Image of María Guerrero Martínez  ’21
María Guerrero Martínez ’21 was a soccer goalie before the pandemic halt to athletics Photo: Philip Keith
Medicine & Health

Pandemic Problem Solving
A senior specializes in equity-based solutions

By Tim Murphy ’91 / June–August 2021
June 15th, 2021

After COVID shut down Brown’s campus last year, faculty and staff had to figure out whether and how to bring students back come September—and when they formed a task force to do so, Brown President Christina H. Paxson invited María Guerrero Martínez ’21, a biochemistry and molecular biology concentrator from San Juan, Puerto Rico, to be its undergraduate representative.

Guerrero Martínez dove into the long, involved Zoom meetings. “Our task was to develop recommendations on things like creating a COVID testing protocol, establishing room capacity limits, and making sure we had the ability to quarantine people,” she says. “Meanwhile, the scientific guidance was changing almost every week, sending us back to the drawing board on dining, housing, student flow-through between rooms. I was constantly emailing students for input.”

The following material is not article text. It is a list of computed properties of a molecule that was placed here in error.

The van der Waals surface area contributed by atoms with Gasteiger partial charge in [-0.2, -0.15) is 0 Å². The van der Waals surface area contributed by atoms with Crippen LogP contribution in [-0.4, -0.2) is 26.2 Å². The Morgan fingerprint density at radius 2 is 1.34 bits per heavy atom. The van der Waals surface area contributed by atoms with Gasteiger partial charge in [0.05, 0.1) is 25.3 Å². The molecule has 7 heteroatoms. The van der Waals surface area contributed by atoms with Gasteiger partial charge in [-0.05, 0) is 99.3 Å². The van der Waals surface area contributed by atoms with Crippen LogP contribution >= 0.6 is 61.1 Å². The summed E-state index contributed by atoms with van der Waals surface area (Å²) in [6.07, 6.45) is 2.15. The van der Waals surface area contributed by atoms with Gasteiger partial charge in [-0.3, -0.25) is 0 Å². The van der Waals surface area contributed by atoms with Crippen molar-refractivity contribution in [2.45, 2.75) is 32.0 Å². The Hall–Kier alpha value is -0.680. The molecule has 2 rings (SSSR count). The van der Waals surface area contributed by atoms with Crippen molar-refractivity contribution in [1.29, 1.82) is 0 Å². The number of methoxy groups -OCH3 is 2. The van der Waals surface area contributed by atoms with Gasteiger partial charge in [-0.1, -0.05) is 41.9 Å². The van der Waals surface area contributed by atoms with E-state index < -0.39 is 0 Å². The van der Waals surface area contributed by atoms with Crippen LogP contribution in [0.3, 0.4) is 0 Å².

She was so good at the work that several task force members recommended her to then–Rhode Island Governor Gina Raimondo’s state Young Adult Task Force on COVID. Working (for free) alongside reps from other Rhode Island colleges and universities, Guerrero Martínez developed a report with recommendations (many of them acted upon) including a social media public health campaign and the need to text young people for contact tracing. “No young adult picks up the phone,” she says.

It wasn’t the first time she’s put her problem-solving skills to use. In an organic chemistry lab class, working as a TA for Professor Jesse Morin, Guerrero Martínez helped direct the class away from traditional cookbook-like exercises toward those that were more research-based and collaborative, with real-world implications. 

The point of the shift was to attract and retain more students who are traditionally underrepresented in STEM subjects, including Black, Latinx, and first-generation-to-college. “People who go into this field often have parents who are already in it,” she says. “If you don’t, it can be hard to imagine what it means to do chemistry for a living.” 

Currently applying to med schools (including Brown’s) for next year, Guerrero Martínez says that whatever field of medicine or science she ends up in, she wants it to be in her native Puerto Rico. She was recently inspired by hearing a guest lecture from a reproductive endocrinologist. “It was fascinating,” she says. “Many of my family members have thyroid issues, and there aren’t many endocrinologists in Puerto Rico, with so many doctors leaving the island. It would be cool to fill that gap.”

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Related Issue
June–August 2021